How to Make Homemade Kefir
Homemade kefir has been the biggest game changer, in helping heal me from Hyperemesis Gravidarum (extreme nausea and vomiting in pregnancy). Around 5 months postpartum, I started making my own homemade kefir again to help my body heal from the huge toll pregnancy took on me. What I immediately noticed was clearer skin, better sleep, less cravings, and of course improved digestion.
As with all cultured foods, it is possible to over-do homemade kefir, so it is important to start with small daily amounts to gauge how your body handles it. If you start to experience any flu-like symptoms, it means you are experiencing yeast die-off, a sure sign that you need to continue with kefir, however, you need to decrease the daily amount while building up tolerance to keep unpleasant die-off symptoms at bay.
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To start making your own milk-kefir, you will need the following:
- 1-2 teaspoons traditional milk kefir grains (I suggest you buy grains that are already active.)
- Whole Milk (start with pasteurized, you can slowly transition to raw if you like.)
- 1/2 gallon glass mason jar.
- Non-metal stirring utensil.
- Breathable cover for jar (I suggest cheesecloth.)
- Large rubber band to secure cheesecloth.
- Fine mesh strainer.
- Funnel. (optional)
- Combine kefir grains in glass mason jar with fresh milk, leaving 1 – 2 inches of room on top.
- Cover with cheesecloth or muslin and secure with rubber band.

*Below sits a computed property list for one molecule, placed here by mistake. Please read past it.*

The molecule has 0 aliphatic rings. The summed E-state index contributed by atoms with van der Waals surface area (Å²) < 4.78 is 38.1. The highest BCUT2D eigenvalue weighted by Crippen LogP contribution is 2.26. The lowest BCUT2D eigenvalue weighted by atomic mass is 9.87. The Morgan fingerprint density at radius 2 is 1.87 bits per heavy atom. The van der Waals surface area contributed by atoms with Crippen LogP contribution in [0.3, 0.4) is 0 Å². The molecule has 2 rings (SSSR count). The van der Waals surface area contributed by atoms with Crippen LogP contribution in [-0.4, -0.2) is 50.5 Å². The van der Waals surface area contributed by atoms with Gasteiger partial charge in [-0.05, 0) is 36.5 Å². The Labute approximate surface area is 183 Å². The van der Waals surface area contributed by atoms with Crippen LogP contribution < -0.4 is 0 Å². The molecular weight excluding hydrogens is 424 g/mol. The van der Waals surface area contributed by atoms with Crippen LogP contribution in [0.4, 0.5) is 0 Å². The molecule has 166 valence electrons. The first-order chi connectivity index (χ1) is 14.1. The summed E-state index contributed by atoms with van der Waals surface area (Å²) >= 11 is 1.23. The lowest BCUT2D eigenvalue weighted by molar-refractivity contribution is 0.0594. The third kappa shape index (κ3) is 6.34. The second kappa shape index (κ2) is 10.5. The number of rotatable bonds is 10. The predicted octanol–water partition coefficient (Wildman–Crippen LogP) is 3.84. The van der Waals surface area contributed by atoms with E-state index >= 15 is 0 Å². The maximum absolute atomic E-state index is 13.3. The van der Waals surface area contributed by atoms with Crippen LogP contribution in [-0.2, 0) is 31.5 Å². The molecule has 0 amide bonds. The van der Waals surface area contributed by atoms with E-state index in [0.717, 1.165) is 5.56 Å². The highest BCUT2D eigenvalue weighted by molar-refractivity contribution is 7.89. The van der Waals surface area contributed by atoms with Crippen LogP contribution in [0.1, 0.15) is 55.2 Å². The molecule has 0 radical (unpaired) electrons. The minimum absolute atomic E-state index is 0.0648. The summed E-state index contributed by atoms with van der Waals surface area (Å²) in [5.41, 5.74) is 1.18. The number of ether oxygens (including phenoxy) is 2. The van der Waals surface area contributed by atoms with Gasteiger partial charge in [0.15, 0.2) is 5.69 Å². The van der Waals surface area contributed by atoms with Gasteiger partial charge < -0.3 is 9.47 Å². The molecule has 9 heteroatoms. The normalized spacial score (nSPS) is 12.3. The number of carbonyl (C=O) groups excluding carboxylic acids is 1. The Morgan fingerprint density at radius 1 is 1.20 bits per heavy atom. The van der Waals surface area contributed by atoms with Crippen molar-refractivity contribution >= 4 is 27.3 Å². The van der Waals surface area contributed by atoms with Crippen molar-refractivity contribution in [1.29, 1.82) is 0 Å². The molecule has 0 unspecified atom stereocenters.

- Place in a somewhat warm area of your home, out of direct sunlight (68-85 fahrenheit)
- Allow to culture undisturbed until milk is thickened and smells pleasantly tart – up to 24 hours typically.
- Strain kefir grains out and add them to a small glass jar, cover them with 1-2 cups of fresh milk, and store in the refrigerator to use next time.
- Store the finished homemade kefir in the refrigerator.
There are numerous ways to drink homemade kefir. When I first began drinking it, the tart edge was a bit strong for my taste, so I would sweeten it with stevia and add natural juice to it. At times, I would blend it with frozen fruits to make a smoothie. Now that I have been drinking it for awhile again, my body craves the slightly sour taste of kefir every day. I still add a bit of juice to it for flavor, but no longer need to sweeten it. As with almost all cultured foods, you can second ferment kefir with fresh or frozen organic fruit for a milder flavor, however, I personally prefer a single ferment.
I think kefir is the easiest cultured food to make and consume every day. Comment below and let me know which cultured food do you prefer, and what health benefits you’ve experienced as a result!